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Relativity, Black Holes and Gravitons

Discussion in 'Science & Technology' started by FredLC, May 22, 2011.

  1. FredLC

    FredLC A Lawyer as You Can See! Retired Moderator

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    Hello, guys.

    Been a while since I've been here, specially to start a thread of my own.

    But recently I've been reading about modern physics, such as the theory of elementary particles, string theory, etc...

    One thing I didn't know before reading new books recently is that the forces of the universe are conveyed as particles, called messenger particles. A weird idea, but not weirder than extra dimensions, and other wild ideas of modern theories.

    But I'm having trouble converging that notion with the central idea of general relativity that gravity is caused by warps in the fabric of space; I mean, it's simple to conceive the idea that such warps can cause "slides" that matter will follow in space time, but how the heck a shape can be communicated as particles is something none of the books I read confronted.

    But at this point, I was taking this difficulty as a linguistic problem, as the inadequacy of rhetoric to explain what the warping of reality truly is. However, considering this difficulty, something came up that challenged all the understanding I was building, and again, that I didn't found confronted in the books I've read or the lectures I've watched on youtube:

    Here's the problem - the core idea of special relativity, what lead Einstein to his amazing achievements, was the concept that no matter, no energy, no information or influence, can travel faster than the speed of light - therefore, the speed of gravity also could not exceed this limit.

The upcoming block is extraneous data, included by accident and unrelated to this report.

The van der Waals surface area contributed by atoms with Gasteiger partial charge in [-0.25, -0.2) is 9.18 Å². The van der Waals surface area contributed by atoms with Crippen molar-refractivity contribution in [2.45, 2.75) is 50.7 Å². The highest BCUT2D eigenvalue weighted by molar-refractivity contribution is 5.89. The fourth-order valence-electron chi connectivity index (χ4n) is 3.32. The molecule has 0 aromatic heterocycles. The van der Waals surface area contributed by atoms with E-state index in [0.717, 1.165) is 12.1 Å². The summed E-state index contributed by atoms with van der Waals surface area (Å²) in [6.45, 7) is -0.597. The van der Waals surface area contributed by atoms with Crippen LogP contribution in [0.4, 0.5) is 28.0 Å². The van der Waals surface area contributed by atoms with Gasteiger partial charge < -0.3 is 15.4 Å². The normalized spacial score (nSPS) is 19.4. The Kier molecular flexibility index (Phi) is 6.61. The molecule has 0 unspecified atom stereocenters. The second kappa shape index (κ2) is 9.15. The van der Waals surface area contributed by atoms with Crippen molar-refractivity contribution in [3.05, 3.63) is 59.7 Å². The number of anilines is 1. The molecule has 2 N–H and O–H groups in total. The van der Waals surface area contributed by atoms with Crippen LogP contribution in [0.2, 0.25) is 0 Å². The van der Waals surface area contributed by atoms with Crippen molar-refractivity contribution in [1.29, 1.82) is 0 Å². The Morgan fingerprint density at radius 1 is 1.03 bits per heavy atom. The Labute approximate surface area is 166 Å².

If that is true, than how come the gravitons - the messenger particles for gravity - can transmit the monstrous force of a black hole? I mean, black holes are black because light-speed is not good enough as escape velocity; so, gravitons also shouldn't be able to reach escape velocity.

    It's easy to understand a black hole if you understand the concept of gravity as a deformation of the space-time, but as an effect of constant exchanging of messenger particles, it seems to me that gravity would neutralize itself, making it impossible for the particles to escape it's own shackles.

    It would be relatively easy to accommodate this if I thought that the particle escapes "only once" to cause the warping of space time, than later the already curved space would not need the trapped particles to exert influence. But this would create a gravitational influence that, once settled, is instantaneous across the space and not bound by the light-speed limit, flying in the face of the whole theory.